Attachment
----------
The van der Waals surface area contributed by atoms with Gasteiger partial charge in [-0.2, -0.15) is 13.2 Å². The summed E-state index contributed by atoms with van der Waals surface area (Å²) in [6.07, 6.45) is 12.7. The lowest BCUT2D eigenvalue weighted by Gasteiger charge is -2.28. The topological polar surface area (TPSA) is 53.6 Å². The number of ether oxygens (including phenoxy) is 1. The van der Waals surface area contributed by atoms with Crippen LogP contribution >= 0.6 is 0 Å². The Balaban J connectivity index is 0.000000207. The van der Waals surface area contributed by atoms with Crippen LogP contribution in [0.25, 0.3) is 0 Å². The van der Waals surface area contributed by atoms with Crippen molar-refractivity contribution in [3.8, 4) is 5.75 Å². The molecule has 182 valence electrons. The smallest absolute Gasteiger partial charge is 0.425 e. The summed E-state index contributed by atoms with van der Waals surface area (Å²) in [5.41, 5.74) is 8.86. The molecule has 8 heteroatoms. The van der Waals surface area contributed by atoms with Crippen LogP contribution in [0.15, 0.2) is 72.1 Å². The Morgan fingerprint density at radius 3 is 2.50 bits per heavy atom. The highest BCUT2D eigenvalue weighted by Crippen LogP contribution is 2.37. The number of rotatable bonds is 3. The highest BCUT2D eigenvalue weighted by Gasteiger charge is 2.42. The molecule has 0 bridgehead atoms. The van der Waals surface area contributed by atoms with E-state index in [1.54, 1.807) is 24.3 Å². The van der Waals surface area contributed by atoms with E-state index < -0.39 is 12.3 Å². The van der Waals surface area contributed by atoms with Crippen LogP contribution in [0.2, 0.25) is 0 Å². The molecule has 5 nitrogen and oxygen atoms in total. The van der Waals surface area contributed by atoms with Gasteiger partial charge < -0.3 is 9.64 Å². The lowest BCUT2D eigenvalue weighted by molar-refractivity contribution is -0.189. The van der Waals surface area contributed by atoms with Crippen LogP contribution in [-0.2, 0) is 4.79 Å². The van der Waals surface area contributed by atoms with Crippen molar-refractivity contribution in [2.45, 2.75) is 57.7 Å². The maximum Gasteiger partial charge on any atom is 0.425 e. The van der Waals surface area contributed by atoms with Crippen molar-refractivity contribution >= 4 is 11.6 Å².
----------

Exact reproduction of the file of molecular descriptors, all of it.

The van der Waals surface area contributed by atoms with Gasteiger partial charge in [-0.2, -0.15) is 13.2 Å². The summed E-state index contributed by atoms with van der Waals surface area (Å²) in [6.07, 6.45) is 12.7. The lowest BCUT2D eigenvalue weighted by Gasteiger charge is -2.28. The topological polar surface area (TPSA) is 53.6 Å². The number of ether oxygens (including phenoxy) is 1. The van der Waals surface area contributed by atoms with Crippen LogP contribution >= 0.6 is 0 Å². The Balaban J connectivity index is 0.000000207. The van der Waals surface area contributed by atoms with Crippen LogP contribution in [0.25, 0.3) is 0 Å². The van der Waals surface area contributed by atoms with Crippen molar-refractivity contribution in [3.8, 4) is 5.75 Å². The molecule has 182 valence electrons. The smallest absolute Gasteiger partial charge is 0.425 e. The summed E-state index contributed by atoms with van der Waals surface area (Å²) in [5.41, 5.74) is 8.86. The molecule has 8 heteroatoms. The van der Waals surface area contributed by atoms with Crippen LogP contribution in [0.15, 0.2) is 72.1 Å². The Morgan fingerprint density at radius 3 is 2.50 bits per heavy atom. The highest BCUT2D eigenvalue weighted by Crippen LogP contribution is 2.37. The number of rotatable bonds is 3. The highest BCUT2D eigenvalue weighted by Gasteiger charge is 2.42. The molecule has 0 bridgehead atoms. The van der Waals surface area contributed by atoms with E-state index in [1.54, 1.807) is 24.3 Å². The van der Waals surface area contributed by atoms with E-state index < -0.39 is 12.3 Å². The van der Waals surface area contributed by atoms with Crippen LogP contribution in [0.2, 0.25) is 0 Å². The molecule has 5 nitrogen and oxygen atoms in total. The van der Waals surface area contributed by atoms with Gasteiger partial charge < -0.3 is 9.64 Å². The lowest BCUT2D eigenvalue weighted by molar-refractivity contribution is -0.189. The van der Waals surface area contributed by atoms with Crippen LogP contribution in [-0.2, 0) is 4.79 Å². The van der Waals surface area contributed by atoms with Crippen molar-refractivity contribution in [2.45, 2.75) is 57.7 Å². The maximum Gasteiger partial charge on any atom is 0.425 e. The van der Waals surface area contributed by atoms with Crippen molar-refractivity contribution >= 4 is 11.6 Å².